Rod & Custom Feature Car
Bay Area, California
1962 Chrysler 300 Hardtop
Typically, pastels are reserved for spring/summer dresses and bathroom décor. That manly (loosely interpreted) rule of thumb is completely erased, however, when it comes to custom cars. And no man speaks pastels louder than Richard Zocchi—with his countless customs, that is.
A NorCal fixture, Richard's been messing around with custom cars since he first obtained his driver's license, and along with another Bay Area namesake or two, can be credited with the revival of customs/kustoms in the 1970s, following the debut of his memorable Merc "Cool 50". On through the '90s till pretty much this day, Richard has managed to unveil new rides almost on a yearly basis. With no preference to any one particular marque—he's owned everything from a 1962 Pontiac to a 1939 Dodge, 1957 Fairlane to a 1960 Olds—about the only real constant: pastels! And that's not a dig in any way, shape, or form, either...soft hues and customs go hand-in-hand, like mossy oak and beards.
Richard's latest, which he debuted at last year's Grand National Roadster Show, goes to further reinforce the fact that there's no such thing as "hands off" when it comes to potential makes/models. In stock form, the early-'60s Chrysler Imperial is as close to a factory custom as you'll find. That obviously had no bearing on Richard; his 1962 300 hardtop is a perfect exercise in fair game-netting, excellent results.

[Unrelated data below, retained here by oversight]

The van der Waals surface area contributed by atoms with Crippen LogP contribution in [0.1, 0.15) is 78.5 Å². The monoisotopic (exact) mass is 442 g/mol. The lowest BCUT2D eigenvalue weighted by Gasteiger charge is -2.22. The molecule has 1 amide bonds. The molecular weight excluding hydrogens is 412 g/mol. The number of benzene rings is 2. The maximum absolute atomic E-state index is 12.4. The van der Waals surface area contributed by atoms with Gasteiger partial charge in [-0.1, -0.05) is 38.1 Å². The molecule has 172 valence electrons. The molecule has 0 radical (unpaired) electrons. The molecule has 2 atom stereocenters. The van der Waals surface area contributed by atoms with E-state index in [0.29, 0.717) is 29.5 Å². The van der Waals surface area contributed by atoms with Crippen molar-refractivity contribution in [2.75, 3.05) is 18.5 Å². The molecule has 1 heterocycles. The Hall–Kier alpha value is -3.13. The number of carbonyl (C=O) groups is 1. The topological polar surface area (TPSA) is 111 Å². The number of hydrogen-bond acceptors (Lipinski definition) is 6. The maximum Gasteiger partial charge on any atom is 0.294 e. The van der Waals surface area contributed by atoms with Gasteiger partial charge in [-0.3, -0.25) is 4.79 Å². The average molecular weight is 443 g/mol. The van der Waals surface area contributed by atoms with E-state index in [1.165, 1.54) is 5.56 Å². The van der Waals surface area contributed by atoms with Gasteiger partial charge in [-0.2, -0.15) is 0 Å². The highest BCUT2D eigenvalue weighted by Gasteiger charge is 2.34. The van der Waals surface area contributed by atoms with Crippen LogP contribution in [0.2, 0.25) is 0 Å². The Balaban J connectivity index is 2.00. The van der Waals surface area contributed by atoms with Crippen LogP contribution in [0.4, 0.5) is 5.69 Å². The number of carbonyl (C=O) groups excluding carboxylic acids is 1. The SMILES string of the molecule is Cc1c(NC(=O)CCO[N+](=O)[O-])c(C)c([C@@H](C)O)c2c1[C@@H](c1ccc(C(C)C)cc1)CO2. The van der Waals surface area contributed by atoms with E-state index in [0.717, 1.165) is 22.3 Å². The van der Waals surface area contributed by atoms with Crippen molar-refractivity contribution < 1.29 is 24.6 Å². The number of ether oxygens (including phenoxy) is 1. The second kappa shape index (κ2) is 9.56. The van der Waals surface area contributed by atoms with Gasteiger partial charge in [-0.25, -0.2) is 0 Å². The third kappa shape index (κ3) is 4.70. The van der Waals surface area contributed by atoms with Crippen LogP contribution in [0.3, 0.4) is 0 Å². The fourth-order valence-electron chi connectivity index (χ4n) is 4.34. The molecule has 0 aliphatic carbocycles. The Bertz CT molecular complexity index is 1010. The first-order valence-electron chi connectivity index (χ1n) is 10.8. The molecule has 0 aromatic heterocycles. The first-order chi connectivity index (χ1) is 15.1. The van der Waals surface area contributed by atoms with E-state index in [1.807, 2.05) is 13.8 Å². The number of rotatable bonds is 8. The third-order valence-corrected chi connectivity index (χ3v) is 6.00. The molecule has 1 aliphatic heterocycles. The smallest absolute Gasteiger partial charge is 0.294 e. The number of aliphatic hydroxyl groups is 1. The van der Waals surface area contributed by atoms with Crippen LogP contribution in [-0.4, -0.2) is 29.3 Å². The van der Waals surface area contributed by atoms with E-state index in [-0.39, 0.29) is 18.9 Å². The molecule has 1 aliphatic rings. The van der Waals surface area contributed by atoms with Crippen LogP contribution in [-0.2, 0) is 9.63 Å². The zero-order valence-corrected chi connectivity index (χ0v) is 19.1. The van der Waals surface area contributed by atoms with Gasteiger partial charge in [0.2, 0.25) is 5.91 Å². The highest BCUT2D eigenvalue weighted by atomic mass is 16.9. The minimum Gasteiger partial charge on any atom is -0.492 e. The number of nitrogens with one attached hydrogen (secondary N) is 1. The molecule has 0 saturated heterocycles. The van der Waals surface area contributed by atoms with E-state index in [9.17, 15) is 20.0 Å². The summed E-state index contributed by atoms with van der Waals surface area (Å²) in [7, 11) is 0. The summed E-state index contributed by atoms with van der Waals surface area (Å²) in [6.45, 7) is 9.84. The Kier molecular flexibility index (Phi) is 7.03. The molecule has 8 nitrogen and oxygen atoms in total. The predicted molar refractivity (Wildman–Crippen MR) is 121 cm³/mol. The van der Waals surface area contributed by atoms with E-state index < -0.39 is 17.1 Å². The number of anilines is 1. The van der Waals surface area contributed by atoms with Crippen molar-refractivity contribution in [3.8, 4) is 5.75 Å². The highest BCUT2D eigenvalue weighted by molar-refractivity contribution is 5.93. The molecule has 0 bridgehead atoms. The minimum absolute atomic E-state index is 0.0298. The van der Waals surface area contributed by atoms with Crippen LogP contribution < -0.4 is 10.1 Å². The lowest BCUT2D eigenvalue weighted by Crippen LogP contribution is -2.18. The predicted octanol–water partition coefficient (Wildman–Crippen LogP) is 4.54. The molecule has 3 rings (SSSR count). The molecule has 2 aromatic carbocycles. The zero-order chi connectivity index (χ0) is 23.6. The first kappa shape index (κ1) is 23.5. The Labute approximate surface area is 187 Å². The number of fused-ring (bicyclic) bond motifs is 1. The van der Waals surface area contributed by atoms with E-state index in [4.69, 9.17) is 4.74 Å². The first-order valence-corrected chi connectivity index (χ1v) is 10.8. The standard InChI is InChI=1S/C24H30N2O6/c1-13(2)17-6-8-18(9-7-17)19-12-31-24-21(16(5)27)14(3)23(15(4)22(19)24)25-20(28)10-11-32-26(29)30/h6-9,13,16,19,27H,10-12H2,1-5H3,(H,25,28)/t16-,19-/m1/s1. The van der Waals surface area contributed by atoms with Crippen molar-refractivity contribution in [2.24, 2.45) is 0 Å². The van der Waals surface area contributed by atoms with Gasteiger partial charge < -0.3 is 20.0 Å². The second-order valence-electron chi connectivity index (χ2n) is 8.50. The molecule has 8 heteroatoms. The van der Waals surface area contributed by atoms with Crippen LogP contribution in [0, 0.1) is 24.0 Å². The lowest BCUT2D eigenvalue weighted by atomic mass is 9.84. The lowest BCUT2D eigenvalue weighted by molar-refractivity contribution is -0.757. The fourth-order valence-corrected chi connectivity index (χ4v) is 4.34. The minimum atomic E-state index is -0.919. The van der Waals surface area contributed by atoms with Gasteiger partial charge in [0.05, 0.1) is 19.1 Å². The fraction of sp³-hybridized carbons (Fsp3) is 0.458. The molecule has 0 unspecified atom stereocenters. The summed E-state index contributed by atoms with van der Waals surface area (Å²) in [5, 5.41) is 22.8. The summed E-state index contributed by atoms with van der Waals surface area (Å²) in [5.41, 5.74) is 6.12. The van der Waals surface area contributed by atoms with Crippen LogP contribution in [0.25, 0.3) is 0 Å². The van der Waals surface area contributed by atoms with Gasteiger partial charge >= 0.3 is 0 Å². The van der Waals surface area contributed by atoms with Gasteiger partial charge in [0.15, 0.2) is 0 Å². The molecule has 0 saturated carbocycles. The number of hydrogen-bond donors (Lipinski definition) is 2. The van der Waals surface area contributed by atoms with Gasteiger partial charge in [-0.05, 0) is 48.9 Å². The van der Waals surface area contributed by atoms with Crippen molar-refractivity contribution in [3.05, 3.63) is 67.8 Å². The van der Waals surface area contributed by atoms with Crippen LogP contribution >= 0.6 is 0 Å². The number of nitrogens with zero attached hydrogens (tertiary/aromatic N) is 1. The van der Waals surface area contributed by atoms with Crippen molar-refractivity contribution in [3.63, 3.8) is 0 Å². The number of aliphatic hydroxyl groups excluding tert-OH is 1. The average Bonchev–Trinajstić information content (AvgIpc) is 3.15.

As he's done in so many years past, Richard relied on another area local icon, John Aiello, to handle the Chrysler's body transformation. That consisted of, among other things, chopping the top (4 inches, with a 1967 Camaro backlight used), sinking the stock headlights in a "faux-frenched" manner, reverting to a 1961 Windsor grille, and incorporating 1960 T-bird rockers. Art Himsl followed step by applying the custom-mixed PPG pastel toners and pearls topped with a gold pearl (which Aiello painstakingly buffed out). Inside, Concord Auto Upholstery's Freddy Diaz laid out white alligator and vinyl appropriately to accent the exterior. A stock but air-assisted suspension accommodates a quartet of custom knockoff-equipped chrome wires, sporting Coker radial wide whitewalls. The brightwork (both chrome and stainless polishing) was aptly handled by Sherm's Custom Plating, while the stock 383 underhood was rebuilt by Rich Garcia.
Whether it's a soft pearl yellow, cool yet vivid mint green, or a blended, peachy pink, Richard's preferred color palette always seems to hit the mark—but don't let that distract from the underlying customs that each custom paintjob drapes. Each of his vehicles speak for themselves design-wise, as well.